The Sustainable and Healthy Diet We All Should Be Eating
What can we do to address the dual concerns of ensuring that everyone has access to the nutrients they require and creating a more sustainable industrialized food supply? This issue is being studied by scientists around the globe.
What you need to know:
According to the UN Food and Agriculture Organization (UNFAO) As the population grows and more people adopt Western diets The production and consumption of meat, milk and eggs will require an increase of 44% by 2050. This is a problem for the environment since the current food system emits about one-quarter of the world’s greenhouse gases.
The EAT-Lancet Commission on Food, Planet, and Health released a report in 2019 calling for eating a diet that considers both health and the environment. This “flexitarian” diet is comprised of eating plants on most days, and a tiny amount of meat or fish per week.
However, some have raised concerns whether the diet is nutritious enough for people living in wealthy countries. Marco Springmann, PhD, a food scientist who is part of the EAT-Lancet modeling team has stated that it isn’t a one-size-fits-all recommendation.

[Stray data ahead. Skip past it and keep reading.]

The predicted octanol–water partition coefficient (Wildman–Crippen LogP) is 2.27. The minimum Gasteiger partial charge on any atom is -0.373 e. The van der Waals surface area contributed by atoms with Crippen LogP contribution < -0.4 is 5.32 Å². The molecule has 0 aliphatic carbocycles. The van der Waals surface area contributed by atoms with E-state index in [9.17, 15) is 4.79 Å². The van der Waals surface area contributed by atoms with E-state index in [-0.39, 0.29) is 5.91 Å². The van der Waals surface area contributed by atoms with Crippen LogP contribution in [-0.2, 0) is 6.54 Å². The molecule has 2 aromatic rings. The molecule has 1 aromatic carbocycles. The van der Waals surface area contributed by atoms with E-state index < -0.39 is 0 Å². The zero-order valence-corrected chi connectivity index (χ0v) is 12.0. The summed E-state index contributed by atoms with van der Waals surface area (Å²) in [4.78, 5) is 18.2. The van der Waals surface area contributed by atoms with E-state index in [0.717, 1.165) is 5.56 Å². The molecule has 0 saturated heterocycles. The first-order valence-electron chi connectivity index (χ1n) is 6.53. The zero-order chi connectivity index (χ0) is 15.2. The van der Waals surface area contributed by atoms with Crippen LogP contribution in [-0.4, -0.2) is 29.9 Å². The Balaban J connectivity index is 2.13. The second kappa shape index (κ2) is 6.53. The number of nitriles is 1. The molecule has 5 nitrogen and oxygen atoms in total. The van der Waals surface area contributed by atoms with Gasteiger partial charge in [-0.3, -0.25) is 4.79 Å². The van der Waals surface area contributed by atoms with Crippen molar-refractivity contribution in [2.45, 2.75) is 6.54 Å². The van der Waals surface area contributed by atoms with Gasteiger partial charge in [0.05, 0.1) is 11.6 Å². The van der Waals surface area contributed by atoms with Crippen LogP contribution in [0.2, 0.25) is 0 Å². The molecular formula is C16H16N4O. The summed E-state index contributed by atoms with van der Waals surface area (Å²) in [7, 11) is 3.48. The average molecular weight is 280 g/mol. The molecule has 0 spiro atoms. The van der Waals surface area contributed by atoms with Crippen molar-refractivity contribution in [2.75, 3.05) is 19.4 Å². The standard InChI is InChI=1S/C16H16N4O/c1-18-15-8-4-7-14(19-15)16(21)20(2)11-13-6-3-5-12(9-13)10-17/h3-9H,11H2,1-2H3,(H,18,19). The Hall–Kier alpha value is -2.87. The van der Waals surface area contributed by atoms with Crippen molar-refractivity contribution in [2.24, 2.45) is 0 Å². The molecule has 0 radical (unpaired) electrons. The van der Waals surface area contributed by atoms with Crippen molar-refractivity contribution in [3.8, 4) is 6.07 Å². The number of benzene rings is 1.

Some have expressed concerns about the cost of the diet, which has been estimated to the cost is 1.6 times more than a basic nutritious meal.
Patricia Eustachio Colombo PhD, Nutritionist in Sweden, is currently working with a team to investigate a more sustainable and sustainable diet at primary schools. The algorithm suggests ways to improve the quality of lunches and make them more climate-friendly. According to Colombo, most children didn’t notice any changes after the changes were made.
This is a summary of the article “What humanity needs to consume to stay healthy and save the planet” published by Nature on December 1. Nature.com has the full article.
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Content Source: https://www.medscape.com/viewarticle/964053?src=rss